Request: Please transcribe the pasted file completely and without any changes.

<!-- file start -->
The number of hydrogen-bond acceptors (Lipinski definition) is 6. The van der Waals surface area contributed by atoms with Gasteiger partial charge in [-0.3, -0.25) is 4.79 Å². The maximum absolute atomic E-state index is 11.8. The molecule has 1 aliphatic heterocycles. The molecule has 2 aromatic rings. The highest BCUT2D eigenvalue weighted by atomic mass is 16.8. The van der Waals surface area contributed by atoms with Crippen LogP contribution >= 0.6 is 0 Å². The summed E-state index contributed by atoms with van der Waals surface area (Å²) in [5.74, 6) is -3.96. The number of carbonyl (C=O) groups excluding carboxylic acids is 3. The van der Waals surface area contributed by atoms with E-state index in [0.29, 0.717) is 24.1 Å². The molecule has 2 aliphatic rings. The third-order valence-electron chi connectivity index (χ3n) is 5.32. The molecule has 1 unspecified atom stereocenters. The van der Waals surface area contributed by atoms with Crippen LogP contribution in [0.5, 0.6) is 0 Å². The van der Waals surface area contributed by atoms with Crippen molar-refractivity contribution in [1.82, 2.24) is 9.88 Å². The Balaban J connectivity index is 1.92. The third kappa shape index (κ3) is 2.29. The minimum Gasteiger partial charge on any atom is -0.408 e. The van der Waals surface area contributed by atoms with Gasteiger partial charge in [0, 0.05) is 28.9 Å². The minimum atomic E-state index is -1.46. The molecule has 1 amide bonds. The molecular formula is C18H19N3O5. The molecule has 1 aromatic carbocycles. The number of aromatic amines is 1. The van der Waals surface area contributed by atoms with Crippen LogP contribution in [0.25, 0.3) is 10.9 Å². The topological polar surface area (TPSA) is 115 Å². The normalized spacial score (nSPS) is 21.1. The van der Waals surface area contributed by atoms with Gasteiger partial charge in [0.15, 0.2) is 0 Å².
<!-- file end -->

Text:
The number of hydrogen-bond acceptors (Lipinski definition) is 6. The van der Waals surface area contributed by atoms with Gasteiger partial charge in [-0.3, -0.25) is 4.79 Å². The maximum absolute atomic E-state index is 11.8. The molecule has 1 aliphatic heterocycles. The molecule has 2 aromatic rings. The highest BCUT2D eigenvalue weighted by atomic mass is 16.8. The van der Waals surface area contributed by atoms with Crippen LogP contribution >= 0.6 is 0 Å². The summed E-state index contributed by atoms with van der Waals surface area (Å²) in [5.74, 6) is -3.96. The number of carbonyl (C=O) groups excluding carboxylic acids is 3. The van der Waals surface area contributed by atoms with E-state index in [0.29, 0.717) is 24.1 Å². The molecule has 2 aliphatic rings. The third-order valence-electron chi connectivity index (χ3n) is 5.32. The molecule has 1 unspecified atom stereocenters. The van der Waals surface area contributed by atoms with Crippen LogP contribution in [0.5, 0.6) is 0 Å². The van der Waals surface area contributed by atoms with Crippen molar-refractivity contribution in [1.82, 2.24) is 9.88 Å². The Balaban J connectivity index is 1.92. The third kappa shape index (κ3) is 2.29. The minimum Gasteiger partial charge on any atom is -0.408 e. The van der Waals surface area contributed by atoms with Gasteiger partial charge in [0, 0.05) is 28.9 Å². The minimum atomic E-state index is -1.46. The molecule has 1 amide bonds. The molecular formula is C18H19N3O5. The molecule has 1 aromatic carbocycles. The number of aromatic amines is 1. The van der Waals surface area contributed by atoms with Crippen LogP contribution in [0.25, 0.3) is 10.9 Å². The topological polar surface area (TPSA) is 115 Å². The normalized spacial score (nSPS) is 21.1. The van der Waals surface area contributed by atoms with Gasteiger partial charge in [0.15, 0.2) is 0 Å².